The cynical story goes like this:
MMA fighter takes illegal PEDs.
PEDs inhibit your body's natural generation of testosterone (sometimes permanently, yikes)
Fighter stops at the end of the cycle, and natural levels of testosterone lower.
Fighter goes to a sympathetic MD and complains of fatigue, poor sleep, etc.
Doctor diagnoses low testosterone, and prescribes Testosterone Replacement Therapy (TRT).
Fighter goes to AC and gets Therapuetic Use Exemption (TUE).
The cynical story is that lots of fighters are doing it, and that AC TUEs in MMA are irresponsible.
"That’s a joke. Forget it. It’s a joke," said Dr. Don Catlin, member of the International Olympic Committee's medical commission responsible for reviewing TUE applications. "I think in all the years I’ve done it, we’ve given two."
However, two factors are casting this narrative in a clearer light.
First, TUE in MMA is rare. as determined by a survey of the leading Athetic Commissions in the US.
"We've given out three in 12 years," says Nevada's Keith Kizer, to Dan Henderson, Todd Duffee, and Shane Roller. New Jersey's Nick Lembo put the number at "less than five." The busiest commissioner in the world, Ohio's Bernie Profato has given only two, to Henderson and Strikeforce fighter Bristol Marundo.
So out of 15,000 regulated fighters, only a handful of TUEs have ever been granted. That is not an epidemic.
"It’s very rare, but there are some legitimate needs," Lembo explains. "My biggest concern is that most commissions don’t even test for these things in the first place so we’re over-penalizing the people that are coming forward and saying, ‘Hey, do whatever you want to me. Test me before and after the fight. Test me randomly. I need this, I’m on it and I’m going to be within normal limits.’ There are a lot of commissions who don’t believe in TUEs for any reason, but why be hard on the ones coming forward?"
The second factor - one that until now was largely unknown - is that head trauma can lead to low levels of testosterone. In a truly important piece, Mike Chiappetta explains.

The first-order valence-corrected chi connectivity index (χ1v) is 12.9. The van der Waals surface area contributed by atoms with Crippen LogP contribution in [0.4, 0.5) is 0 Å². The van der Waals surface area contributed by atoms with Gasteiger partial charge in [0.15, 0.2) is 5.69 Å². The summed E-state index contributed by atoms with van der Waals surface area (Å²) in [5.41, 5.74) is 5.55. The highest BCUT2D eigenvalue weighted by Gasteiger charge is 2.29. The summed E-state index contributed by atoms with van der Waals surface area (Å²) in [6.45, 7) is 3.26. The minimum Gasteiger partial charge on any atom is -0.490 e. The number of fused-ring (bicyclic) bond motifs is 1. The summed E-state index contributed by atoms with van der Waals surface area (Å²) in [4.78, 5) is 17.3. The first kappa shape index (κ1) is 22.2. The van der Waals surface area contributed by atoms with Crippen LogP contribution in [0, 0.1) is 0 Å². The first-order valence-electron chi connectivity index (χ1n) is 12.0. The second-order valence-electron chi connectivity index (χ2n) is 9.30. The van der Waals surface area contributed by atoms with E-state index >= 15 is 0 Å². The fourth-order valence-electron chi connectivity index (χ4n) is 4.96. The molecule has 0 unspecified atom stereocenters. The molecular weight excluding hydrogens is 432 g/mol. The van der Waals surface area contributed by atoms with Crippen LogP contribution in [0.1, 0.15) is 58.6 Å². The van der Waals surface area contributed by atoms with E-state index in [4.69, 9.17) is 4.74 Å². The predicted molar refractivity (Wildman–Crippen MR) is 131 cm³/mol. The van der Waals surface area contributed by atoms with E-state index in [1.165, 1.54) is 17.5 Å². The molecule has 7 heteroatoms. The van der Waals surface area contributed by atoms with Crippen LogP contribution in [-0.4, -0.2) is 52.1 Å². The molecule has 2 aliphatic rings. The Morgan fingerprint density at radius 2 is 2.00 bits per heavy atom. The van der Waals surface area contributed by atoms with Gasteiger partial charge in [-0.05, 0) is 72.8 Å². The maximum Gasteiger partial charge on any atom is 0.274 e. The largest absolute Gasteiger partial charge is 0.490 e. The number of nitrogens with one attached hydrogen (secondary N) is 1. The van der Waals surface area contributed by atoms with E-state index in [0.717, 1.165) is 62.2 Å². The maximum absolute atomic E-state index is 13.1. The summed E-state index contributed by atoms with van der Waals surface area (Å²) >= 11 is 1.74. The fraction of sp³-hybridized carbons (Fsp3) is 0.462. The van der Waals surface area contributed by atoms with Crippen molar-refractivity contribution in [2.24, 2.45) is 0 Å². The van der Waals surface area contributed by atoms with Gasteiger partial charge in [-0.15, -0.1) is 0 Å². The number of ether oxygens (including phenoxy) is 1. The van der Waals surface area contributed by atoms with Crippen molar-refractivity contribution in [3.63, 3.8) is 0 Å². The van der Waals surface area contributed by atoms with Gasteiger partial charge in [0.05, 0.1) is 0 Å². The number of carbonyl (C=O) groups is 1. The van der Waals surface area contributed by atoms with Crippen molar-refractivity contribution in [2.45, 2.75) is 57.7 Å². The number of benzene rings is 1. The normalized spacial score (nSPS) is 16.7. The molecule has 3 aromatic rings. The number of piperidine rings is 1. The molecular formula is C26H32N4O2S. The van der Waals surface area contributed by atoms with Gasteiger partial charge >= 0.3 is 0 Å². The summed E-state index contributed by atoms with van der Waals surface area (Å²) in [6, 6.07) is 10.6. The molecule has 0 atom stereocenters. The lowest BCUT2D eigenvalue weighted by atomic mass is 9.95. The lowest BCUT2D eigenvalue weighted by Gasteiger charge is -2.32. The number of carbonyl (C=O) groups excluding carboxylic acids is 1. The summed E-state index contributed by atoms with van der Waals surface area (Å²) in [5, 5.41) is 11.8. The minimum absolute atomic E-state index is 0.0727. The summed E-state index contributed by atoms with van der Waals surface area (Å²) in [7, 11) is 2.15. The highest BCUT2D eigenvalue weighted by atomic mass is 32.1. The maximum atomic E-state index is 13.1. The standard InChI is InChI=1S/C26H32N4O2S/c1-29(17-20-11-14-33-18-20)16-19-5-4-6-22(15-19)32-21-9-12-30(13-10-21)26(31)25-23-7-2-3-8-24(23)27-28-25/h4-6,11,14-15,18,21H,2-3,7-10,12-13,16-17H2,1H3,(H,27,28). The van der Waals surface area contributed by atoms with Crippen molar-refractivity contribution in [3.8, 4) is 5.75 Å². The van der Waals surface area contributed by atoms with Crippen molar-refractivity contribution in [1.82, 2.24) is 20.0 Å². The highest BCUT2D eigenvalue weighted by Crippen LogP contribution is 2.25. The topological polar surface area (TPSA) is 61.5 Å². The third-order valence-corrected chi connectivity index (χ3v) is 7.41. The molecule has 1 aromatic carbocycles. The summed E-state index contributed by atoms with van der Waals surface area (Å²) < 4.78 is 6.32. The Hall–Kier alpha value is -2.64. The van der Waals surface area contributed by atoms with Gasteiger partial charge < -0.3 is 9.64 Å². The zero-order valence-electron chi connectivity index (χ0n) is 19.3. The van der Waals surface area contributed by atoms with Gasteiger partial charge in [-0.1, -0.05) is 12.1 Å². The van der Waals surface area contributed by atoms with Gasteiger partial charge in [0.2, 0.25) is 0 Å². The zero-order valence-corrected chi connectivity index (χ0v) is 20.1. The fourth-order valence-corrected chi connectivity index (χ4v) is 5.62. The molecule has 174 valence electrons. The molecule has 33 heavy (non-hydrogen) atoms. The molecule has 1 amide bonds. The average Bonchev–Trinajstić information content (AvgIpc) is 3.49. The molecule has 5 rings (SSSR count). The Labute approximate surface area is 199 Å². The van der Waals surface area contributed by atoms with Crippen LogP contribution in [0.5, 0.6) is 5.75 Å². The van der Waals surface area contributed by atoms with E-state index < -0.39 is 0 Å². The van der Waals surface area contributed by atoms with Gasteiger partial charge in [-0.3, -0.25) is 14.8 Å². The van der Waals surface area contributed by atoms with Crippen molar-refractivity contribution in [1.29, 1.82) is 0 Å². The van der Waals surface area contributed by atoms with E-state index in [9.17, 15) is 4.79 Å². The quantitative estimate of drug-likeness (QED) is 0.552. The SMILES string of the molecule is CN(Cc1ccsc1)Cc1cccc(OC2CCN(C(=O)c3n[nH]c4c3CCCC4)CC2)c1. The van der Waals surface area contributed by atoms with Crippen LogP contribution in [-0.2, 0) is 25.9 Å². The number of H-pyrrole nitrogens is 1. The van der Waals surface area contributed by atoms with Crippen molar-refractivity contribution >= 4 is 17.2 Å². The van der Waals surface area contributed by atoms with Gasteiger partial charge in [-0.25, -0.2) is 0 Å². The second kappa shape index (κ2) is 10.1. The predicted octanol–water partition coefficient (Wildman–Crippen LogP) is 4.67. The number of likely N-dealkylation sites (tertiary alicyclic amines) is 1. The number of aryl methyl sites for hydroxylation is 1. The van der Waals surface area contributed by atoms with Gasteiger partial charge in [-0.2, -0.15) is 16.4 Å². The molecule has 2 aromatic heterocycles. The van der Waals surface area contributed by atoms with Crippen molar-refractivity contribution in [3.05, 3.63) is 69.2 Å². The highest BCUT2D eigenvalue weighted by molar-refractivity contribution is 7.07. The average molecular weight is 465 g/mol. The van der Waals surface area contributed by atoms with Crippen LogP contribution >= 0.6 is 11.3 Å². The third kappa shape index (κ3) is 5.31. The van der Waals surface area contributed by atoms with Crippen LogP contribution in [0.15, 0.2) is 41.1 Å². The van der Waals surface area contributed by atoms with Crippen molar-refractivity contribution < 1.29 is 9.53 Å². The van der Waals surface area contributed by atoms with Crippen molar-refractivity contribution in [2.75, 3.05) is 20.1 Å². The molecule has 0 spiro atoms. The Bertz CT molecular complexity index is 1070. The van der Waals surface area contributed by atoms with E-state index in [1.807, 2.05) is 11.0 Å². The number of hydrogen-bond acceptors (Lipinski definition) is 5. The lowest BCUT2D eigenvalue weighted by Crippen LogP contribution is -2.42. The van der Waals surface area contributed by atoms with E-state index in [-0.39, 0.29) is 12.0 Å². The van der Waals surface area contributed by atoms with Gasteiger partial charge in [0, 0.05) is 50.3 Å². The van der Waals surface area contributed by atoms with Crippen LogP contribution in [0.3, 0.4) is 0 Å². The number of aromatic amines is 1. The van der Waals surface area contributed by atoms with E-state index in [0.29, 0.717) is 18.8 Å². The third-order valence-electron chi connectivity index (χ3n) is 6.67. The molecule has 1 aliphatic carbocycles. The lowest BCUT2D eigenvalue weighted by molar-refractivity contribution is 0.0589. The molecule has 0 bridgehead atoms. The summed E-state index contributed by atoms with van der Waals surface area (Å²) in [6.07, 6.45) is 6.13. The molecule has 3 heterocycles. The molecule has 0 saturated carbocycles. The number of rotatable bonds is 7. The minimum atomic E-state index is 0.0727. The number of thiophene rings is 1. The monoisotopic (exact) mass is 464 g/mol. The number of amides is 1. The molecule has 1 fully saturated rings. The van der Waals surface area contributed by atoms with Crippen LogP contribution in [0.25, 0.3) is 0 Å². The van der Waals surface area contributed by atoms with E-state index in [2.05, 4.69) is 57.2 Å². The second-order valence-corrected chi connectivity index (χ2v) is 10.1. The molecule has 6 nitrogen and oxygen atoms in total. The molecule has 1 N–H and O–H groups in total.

In 2007, a paper published in the Journal of Athletic Training reported the first known connection between mild concussions and hypopituitarism, a deficiency that can lead to low testosterone.
That research, along with how traumatic brain injuries impact the pituitary gland, is being continued by Dr. Daniel F. Kelly, the director of the Brain Center and Pituitary Disorders Program in Santa Monica, California.
Kelly is currently in the midst of a study of 75 former NFL players. In an interview with MMA Fighting, Kelly said that preliminary data from the study suggests that pituitary damage is occurring in a subset of the retirees.
That study seems to corroborate a 2006 finding in Turkey that found that head injuries incurred by pro kickboxers have resulted in damage to the pituitary gland.
Dr. Fahrettin Kelestimur, a professor of endocrinology at Erciyes University in Turkey who authored the 2006 study, told MMA Fighting that the most common damage has caused growth hormone deficiency and hypogonadism, respectively.
Only a handful of state commissions require an MRI in order to grant a fighter’s license, but MRIs don’t always show the problem. A blood draw is more likely to determine if an issue exists, according to Kelly. Tests for luteinizing hormone (LH), follicle stimulating hormone (FSH), testosterone, growth hormone (GH) and IGF-1 (insulin-like growth factor 1) could serve as an effective screening tool to determine any pituitary damage.
Dr. Kelly, who has been working on issues pertaining to the pituitary gland for nearly 20 years, in 2008 co-authored a study that concluded chronic hypopituitarism occurred in approximately 20 percent of patients who had suffered mild, moderate or traumatic brain injury.
"(MMA) fighters are getting repeated insults to the head, sometimes more than concussive events," Kelly said. "And if you did a careful analysis of those people, I'm sure you'd see a significant rate of pituitary gland dysfunction. That's my prediction."
"I guess what’s really amazing, if you look at it another way, is how infrequently it occurs, and how sturdy the system is, how much damage it can take. The pituitary gland is this tiny little thing that’s less than a centimeter cubed. It’s sitting in a little, bony depression in the skull base and it’s getting banged around, and the connection is getting banged around repeatedly, yet it keeps it on ticking in most people. It’s a pretty resilient system, but only up to a point."
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